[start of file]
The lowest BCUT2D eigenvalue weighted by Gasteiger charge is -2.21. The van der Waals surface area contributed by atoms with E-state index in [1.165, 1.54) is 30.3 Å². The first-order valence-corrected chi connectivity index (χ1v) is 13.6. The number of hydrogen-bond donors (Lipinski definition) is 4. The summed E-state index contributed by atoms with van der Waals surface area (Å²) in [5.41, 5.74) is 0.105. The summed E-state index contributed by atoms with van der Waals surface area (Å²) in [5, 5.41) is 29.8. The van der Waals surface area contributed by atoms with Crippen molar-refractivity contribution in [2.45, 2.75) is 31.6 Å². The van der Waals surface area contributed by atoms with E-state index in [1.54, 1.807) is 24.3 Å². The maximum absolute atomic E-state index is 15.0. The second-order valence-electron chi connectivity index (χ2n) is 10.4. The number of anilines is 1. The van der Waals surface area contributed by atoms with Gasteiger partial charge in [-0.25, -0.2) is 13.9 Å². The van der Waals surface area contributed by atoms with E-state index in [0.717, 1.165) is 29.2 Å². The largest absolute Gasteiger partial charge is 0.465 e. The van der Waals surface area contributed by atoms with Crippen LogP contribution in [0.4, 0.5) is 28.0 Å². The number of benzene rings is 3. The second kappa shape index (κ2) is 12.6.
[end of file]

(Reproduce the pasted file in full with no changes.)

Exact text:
The lowest BCUT2D eigenvalue weighted by Gasteiger charge is -2.21. The van der Waals surface area contributed by atoms with E-state index in [1.165, 1.54) is 30.3 Å². The first-order valence-corrected chi connectivity index (χ1v) is 13.6. The number of hydrogen-bond donors (Lipinski definition) is 4. The summed E-state index contributed by atoms with van der Waals surface area (Å²) in [5.41, 5.74) is 0.105. The summed E-state index contributed by atoms with van der Waals surface area (Å²) in [5, 5.41) is 29.8. The van der Waals surface area contributed by atoms with Crippen molar-refractivity contribution in [2.45, 2.75) is 31.6 Å². The van der Waals surface area contributed by atoms with E-state index in [1.54, 1.807) is 24.3 Å². The maximum absolute atomic E-state index is 15.0. The second-order valence-electron chi connectivity index (χ2n) is 10.4. The number of anilines is 1. The van der Waals surface area contributed by atoms with Gasteiger partial charge in [-0.25, -0.2) is 13.9 Å². The van der Waals surface area contributed by atoms with E-state index in [0.717, 1.165) is 29.2 Å². The largest absolute Gasteiger partial charge is 0.465 e. The van der Waals surface area contributed by atoms with Crippen LogP contribution in [0.4, 0.5) is 28.0 Å². The number of benzene rings is 3. The second kappa shape index (κ2) is 12.6.